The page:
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What’s with this black American dating crisis? -By Joy Outlaw

As an author whose work overlaps the Women’s Fiction category, I’m aware that the Interracial Romance genre has been a quite popular one for some time now, and interest is growing. If Barnes & Noble hadn’t changed its Fiction display so that you can no longer see Women’s Fiction, Afro American Fiction, Romance, etc., grouped separately, you’d more easily notice all those virile young black American women swirling with white/Latino men on many of those covers. (Not so many depictions of black women with, say, Indian, Japanese, Chinese, or African men—‘sup with that?) The idea has become quite public. And while I wouldn’t say that it’s mainstream, advertisers are all over the black girl white guy pair now in commercials and print ads.

What bothers me is all the statistics and negative labels that complement this steady flow of images, and the scarcity mentality that insists that it would be easier for a camel to pass through the eye of a needle than for a black woman to find a suitable mate. I’m one of those weird mind-over-matter types who believes in the idea that what you think and expect are what you get. And I’m not convinced that Black Women are in dire straits or that we should allow a barrage of that kind of information to make us believe that. Why the heck would I, of all people, want to buy into that?
I recently checked out that movie Frustrated: Black American Men in Brazil (I know I was late to discover it, but it was insightful nonetheless.) It told the stories of dissatisfied black American men traveling to Brazil to escape “drama” with black American women and find love and/or sex. I immediately caught on to the sense of scarcity, doom and gloom conveyed by the elements of the film, even down to the relentless, pathetic piano music.
In a resulting blog post, I responded with this:

“Maybe with one more push we’ll just evaporate into thin air. We’re already so much more likely to be uneducated, uncultured, unemployed, poor, obese, sick, diseased and without good healthcare, imprisoned, financially illiterate, just generally illiterate, divorced or never married to begin with, the product of single parenthood, parenting single, or likely to become single parents eventually, on drugs, raised by somebody on drugs, robbed by somebody on drugs, shot by somebody selling drugs… Whatever the atrocity or misfortune, we are most likely to suffer it.
“We get a steady diet of statistics that prove our inferiority. And it’s not some grandstanding Klansman or Fox News anchor giving them to us. It’s CNN. It’s NPR. It’s W-something-something-something, your local news station. It’s our community leaders and folks who are on the front lines daily trying to help others get ahead. It’s our own brown-faced beauties, in whom we take so much pride, shoveling the Pitiful Black Folk statistics down our throats every day.”

And it’s all such B.S. As noted in that Clutch Mag Online article entitled “Is Europe the Single Black Woman’s Promised Land”

“For the past few years, the media has seemed to be on a campaign to convince African-American women we are the unhealthiest, least educated, most undesirable, and least likely to get married women on the planet. And while the numbers don’t bear this out (we are kicking ass in college, and by 35, 75 percent of sistas are married), the media keeps harping on our supposed crisis… To be clear, marriage rates are down for everyone.”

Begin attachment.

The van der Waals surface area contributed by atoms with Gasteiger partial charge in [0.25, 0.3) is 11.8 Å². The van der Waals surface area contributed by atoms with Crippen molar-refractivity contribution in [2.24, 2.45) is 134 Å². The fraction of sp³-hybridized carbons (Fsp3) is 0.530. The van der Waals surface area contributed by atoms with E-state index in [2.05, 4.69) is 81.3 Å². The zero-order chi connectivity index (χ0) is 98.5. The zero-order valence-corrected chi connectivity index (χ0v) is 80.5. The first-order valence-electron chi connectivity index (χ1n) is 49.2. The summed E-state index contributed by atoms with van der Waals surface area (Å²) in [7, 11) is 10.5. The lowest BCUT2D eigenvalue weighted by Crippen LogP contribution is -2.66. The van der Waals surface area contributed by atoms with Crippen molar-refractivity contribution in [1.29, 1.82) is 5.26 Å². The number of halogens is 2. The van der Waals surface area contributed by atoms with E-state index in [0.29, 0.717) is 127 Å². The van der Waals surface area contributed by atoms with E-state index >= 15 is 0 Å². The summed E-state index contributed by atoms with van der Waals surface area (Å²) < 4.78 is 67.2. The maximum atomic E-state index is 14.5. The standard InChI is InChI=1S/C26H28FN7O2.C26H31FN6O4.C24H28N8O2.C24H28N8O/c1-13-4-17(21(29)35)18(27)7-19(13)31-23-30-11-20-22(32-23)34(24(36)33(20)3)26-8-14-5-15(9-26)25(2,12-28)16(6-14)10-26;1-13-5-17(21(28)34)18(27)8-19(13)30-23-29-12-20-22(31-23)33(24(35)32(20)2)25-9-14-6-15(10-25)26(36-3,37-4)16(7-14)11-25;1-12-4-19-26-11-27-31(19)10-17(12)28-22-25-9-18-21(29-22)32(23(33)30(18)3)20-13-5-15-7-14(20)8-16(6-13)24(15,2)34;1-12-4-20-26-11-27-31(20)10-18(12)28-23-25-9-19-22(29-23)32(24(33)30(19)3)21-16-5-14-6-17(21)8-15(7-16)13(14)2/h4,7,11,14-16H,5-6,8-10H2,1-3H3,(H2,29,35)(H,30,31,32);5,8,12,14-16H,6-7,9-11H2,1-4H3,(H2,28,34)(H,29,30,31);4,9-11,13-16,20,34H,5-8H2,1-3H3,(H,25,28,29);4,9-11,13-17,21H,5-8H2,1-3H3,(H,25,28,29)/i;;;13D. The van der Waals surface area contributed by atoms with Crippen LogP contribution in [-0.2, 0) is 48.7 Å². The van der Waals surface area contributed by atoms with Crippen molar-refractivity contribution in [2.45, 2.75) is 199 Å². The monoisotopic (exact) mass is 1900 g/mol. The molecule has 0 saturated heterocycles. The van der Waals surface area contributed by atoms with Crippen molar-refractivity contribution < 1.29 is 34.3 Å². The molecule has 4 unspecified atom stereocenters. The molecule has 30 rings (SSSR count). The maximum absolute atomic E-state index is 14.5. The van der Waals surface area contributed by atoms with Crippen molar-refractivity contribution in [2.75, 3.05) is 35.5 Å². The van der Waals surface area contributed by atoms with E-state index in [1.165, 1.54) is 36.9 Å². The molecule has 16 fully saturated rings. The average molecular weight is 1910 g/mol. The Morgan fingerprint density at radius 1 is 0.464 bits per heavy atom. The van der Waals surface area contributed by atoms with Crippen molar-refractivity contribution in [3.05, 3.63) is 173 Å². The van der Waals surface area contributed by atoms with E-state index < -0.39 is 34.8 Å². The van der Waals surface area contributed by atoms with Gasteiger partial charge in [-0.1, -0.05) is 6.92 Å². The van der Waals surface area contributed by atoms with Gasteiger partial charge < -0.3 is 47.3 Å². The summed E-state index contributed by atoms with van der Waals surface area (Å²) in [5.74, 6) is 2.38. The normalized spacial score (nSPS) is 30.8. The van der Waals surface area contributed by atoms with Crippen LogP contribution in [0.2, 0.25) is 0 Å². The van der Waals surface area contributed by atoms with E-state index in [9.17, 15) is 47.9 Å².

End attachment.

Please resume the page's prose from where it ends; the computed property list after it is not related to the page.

Need I also mention the recently populararticle
debunking the myth of the absentee black father? Says the writer,
“In fact, in its coverage of the study, the Los Angeles Times noted that the results ‘defy stereotypes about black fatherhood’ because the CDC found that black dads are more involved with their kids on a daily basis than dads from other racial groups.”

I’m a thirty-four-year-old, college-educated, black woman married to a brilliant and hard-working, black man. Other men that I dated in the past included, black Americans, West Africans, Caribbeans, and one white guy. I studied abroad in Tanzania during college, and while I did not date a Tanzanian man, there was plenty of romantic interest to go around among us all.
I’ve played the dating game. I’ve had bad experiences, from dishonesty to cheating to physical assault. But I’ve also had many experiences that I can only describe as blissful. An Individual’s dating life can contain myriad experiences. And Kimberly truly hit the nail on the head when she said in a February 2013 post: “Sometimes the reason you are single is your issue, not the men.” The same is sometimes true when you continually have problems with a partner.
I’ve come to learn that love has to be approached from a mindset of abundance and with a certain degree of detachment from our highly tailored (and sometimes petty) expectations, not from a scarcity mentality and a fear of being left without. I had to ask myself why I was choosing to believe that I was at the bottom of some proverbial dating barrel, as some vehemently claim black women are. I had to leave generalizations behind—the belief that “Italian men loooove them some black women” or that “all West Africans are hung”, for example.
My conclusion: If a lasting, loving relationship is what anyone wants, it will serve them well to be open to it wherever they might find it. Travel? Hell yeah—it’s one of the most enriching experiences you’ll ever have. But, be leery of any advice that paints with a broad brush, even if it comes with a sobering statistic or a promise of love-at-first-sight.

Joy Outlaw is an author and blogger at www.joyoutlaw.com
. Her debut novel, Pretty Little Mess: A Jane Luck Adventure can be found here.